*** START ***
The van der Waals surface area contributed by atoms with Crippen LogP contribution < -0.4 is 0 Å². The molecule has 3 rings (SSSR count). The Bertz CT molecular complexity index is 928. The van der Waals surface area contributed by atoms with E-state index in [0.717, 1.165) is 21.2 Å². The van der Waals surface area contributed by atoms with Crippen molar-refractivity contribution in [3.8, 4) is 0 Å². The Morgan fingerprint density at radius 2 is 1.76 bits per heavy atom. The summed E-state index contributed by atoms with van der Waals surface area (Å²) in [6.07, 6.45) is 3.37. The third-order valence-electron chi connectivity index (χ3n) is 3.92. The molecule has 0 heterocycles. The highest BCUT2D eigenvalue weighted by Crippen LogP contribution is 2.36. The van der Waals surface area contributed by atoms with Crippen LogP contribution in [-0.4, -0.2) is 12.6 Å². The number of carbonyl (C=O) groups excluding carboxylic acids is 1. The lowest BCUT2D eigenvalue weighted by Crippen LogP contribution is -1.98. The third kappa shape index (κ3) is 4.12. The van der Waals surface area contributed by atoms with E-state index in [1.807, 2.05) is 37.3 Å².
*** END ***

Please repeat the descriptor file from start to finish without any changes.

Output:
The van der Waals surface area contributed by atoms with Crippen LogP contribution < -0.4 is 0 Å². The molecule has 3 rings (SSSR count). The Bertz CT molecular complexity index is 928. The van der Waals surface area contributed by atoms with E-state index in [0.717, 1.165) is 21.2 Å². The van der Waals surface area contributed by atoms with Crippen molar-refractivity contribution in [3.8, 4) is 0 Å². The Morgan fingerprint density at radius 2 is 1.76 bits per heavy atom. The summed E-state index contributed by atoms with van der Waals surface area (Å²) in [6.07, 6.45) is 3.37. The third-order valence-electron chi connectivity index (χ3n) is 3.92. The molecule has 0 heterocycles. The highest BCUT2D eigenvalue weighted by Crippen LogP contribution is 2.36. The van der Waals surface area contributed by atoms with Crippen LogP contribution in [-0.4, -0.2) is 12.6 Å². The number of carbonyl (C=O) groups excluding carboxylic acids is 1. The lowest BCUT2D eigenvalue weighted by Crippen LogP contribution is -1.98. The third kappa shape index (κ3) is 4.12. The van der Waals surface area contributed by atoms with E-state index in [1.807, 2.05) is 37.3 Å².